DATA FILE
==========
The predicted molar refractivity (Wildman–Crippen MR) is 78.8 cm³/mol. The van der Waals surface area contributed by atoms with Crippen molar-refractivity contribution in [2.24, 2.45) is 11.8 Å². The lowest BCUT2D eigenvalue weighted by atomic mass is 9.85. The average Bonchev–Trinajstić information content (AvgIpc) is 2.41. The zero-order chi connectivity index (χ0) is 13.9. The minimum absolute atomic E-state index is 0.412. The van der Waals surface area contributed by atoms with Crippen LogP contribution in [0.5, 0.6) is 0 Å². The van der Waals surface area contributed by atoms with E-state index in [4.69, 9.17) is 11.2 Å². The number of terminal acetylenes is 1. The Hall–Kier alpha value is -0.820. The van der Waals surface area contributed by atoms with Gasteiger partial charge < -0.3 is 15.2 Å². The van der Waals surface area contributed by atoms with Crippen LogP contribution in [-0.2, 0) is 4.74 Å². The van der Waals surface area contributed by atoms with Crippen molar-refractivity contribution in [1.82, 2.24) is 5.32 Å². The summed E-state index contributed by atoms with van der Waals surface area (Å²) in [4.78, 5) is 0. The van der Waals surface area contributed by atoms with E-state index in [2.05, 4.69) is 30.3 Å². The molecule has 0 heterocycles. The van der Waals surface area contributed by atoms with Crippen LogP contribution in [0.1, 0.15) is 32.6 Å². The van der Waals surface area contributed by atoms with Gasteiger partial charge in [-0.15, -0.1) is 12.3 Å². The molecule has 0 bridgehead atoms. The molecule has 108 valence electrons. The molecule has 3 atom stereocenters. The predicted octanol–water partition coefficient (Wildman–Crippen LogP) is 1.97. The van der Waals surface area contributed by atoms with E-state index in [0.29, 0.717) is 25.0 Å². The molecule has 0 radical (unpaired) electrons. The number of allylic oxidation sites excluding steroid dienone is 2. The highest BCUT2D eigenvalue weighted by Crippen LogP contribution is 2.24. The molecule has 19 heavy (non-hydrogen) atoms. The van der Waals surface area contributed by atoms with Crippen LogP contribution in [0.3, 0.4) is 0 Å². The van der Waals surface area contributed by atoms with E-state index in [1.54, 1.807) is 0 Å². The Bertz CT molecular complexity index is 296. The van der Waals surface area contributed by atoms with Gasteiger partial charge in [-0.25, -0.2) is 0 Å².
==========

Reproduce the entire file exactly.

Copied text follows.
The predicted molar refractivity (Wildman–Crippen MR) is 78.8 cm³/mol. The van der Waals surface area contributed by atoms with Crippen molar-refractivity contribution in [2.24, 2.45) is 11.8 Å². The lowest BCUT2D eigenvalue weighted by atomic mass is 9.85. The average Bonchev–Trinajstić information content (AvgIpc) is 2.41. The zero-order chi connectivity index (χ0) is 13.9. The minimum absolute atomic E-state index is 0.412. The van der Waals surface area contributed by atoms with Crippen LogP contribution in [0.5, 0.6) is 0 Å². The van der Waals surface area contributed by atoms with E-state index in [4.69, 9.17) is 11.2 Å². The number of terminal acetylenes is 1. The Hall–Kier alpha value is -0.820. The van der Waals surface area contributed by atoms with Gasteiger partial charge < -0.3 is 15.2 Å². The van der Waals surface area contributed by atoms with Crippen LogP contribution in [-0.2, 0) is 4.74 Å². The van der Waals surface area contributed by atoms with Crippen molar-refractivity contribution in [1.82, 2.24) is 5.32 Å². The summed E-state index contributed by atoms with van der Waals surface area (Å²) in [4.78, 5) is 0. The van der Waals surface area contributed by atoms with E-state index in [2.05, 4.69) is 30.3 Å². The molecule has 0 heterocycles. The van der Waals surface area contributed by atoms with Crippen LogP contribution in [0.1, 0.15) is 32.6 Å². The van der Waals surface area contributed by atoms with Gasteiger partial charge in [-0.15, -0.1) is 12.3 Å². The molecule has 0 bridgehead atoms. The molecule has 108 valence electrons. The molecule has 3 atom stereocenters. The predicted octanol–water partition coefficient (Wildman–Crippen LogP) is 1.97. The van der Waals surface area contributed by atoms with E-state index in [0.29, 0.717) is 25.0 Å². The molecule has 0 radical (unpaired) electrons. The number of allylic oxidation sites excluding steroid dienone is 2. The highest BCUT2D eigenvalue weighted by Crippen LogP contribution is 2.24. The molecule has 19 heavy (non-hydrogen) atoms. The van der Waals surface area contributed by atoms with Crippen LogP contribution in [0.3, 0.4) is 0 Å². The van der Waals surface area contributed by atoms with E-state index in [1.54, 1.807) is 0 Å². The Bertz CT molecular complexity index is 296. The van der Waals surface area contributed by atoms with Gasteiger partial charge in [-0.25, -0.2) is 0 Å².